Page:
reducing the amount of water needed, and wastewater generated, by the plant.
Basically, the cycles of concentration in the cooling tower system are
increased to the point where windage from the cooling tower equals the
blowdown rate. At this point zero blowdown is achieved. Typically, the zero
blowdown point is reached between 10 to 20 cycles of concentration in standard
Operation of the client's cooling towers at 20 cycles,
using secondary RO reject with no wastewater recycle operation as 100% makeup,
could result in worst case dissolved solids values as high as 37,560 mg/l.
Normally, cooling towers are not operated with softened makeup water at such
high dissolved solids values due to the extreme corrosivity of the water. We
have found that by application of specific water treatment chemistry, the
corrosivity of such cooling waters can be controlled to acceptable levels.
Bypass filtration, using cartridge type filters with cleanable elements, is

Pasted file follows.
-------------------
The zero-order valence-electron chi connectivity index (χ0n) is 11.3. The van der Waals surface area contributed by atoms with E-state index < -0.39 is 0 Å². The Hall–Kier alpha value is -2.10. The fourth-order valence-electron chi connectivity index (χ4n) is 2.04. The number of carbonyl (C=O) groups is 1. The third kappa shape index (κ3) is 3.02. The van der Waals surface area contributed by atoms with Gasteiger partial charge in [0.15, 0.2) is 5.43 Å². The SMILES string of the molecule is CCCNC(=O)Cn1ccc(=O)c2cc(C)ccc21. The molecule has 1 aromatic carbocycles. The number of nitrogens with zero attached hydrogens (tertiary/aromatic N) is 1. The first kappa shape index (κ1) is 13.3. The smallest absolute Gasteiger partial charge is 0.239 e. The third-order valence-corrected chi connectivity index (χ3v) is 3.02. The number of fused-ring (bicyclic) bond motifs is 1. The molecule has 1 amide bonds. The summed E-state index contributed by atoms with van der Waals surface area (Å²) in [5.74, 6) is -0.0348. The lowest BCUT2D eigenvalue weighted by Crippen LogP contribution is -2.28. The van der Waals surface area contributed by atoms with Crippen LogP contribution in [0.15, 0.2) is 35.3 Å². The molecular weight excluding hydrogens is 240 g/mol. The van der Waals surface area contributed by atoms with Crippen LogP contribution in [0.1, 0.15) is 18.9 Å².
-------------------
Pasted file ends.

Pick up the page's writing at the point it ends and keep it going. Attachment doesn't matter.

also required to prevent buildup of suspended solids in the cooling tower with
subsequent underdeposit corrosion.
Application of this new
technology to operate cooling towers with soft water makeup and dissolved
solids levels of up to 40,000 mg/l permits reuse of the primary RO reject as
cooling tower makeup, with supplemental makeup provided by the water softener
as needed. Reuse of the RO reject and operation of the cooling tower with
zero blowdown substantially decreases the plant wastewater discharge and use
of fresh water.
provided for zero discharge operation of the cooling tower consisted of a
makeup proportional chemical feed system, to ensure proper inhibitor dosage,
and a cartridge type bypass filter sized for one turnover per day.
Figure 3 is a schematic
block diagram of the final design for the cooling tower portion of the
Returning to the
objectives set by the client at the start of this project the following
results were obtained:
A system has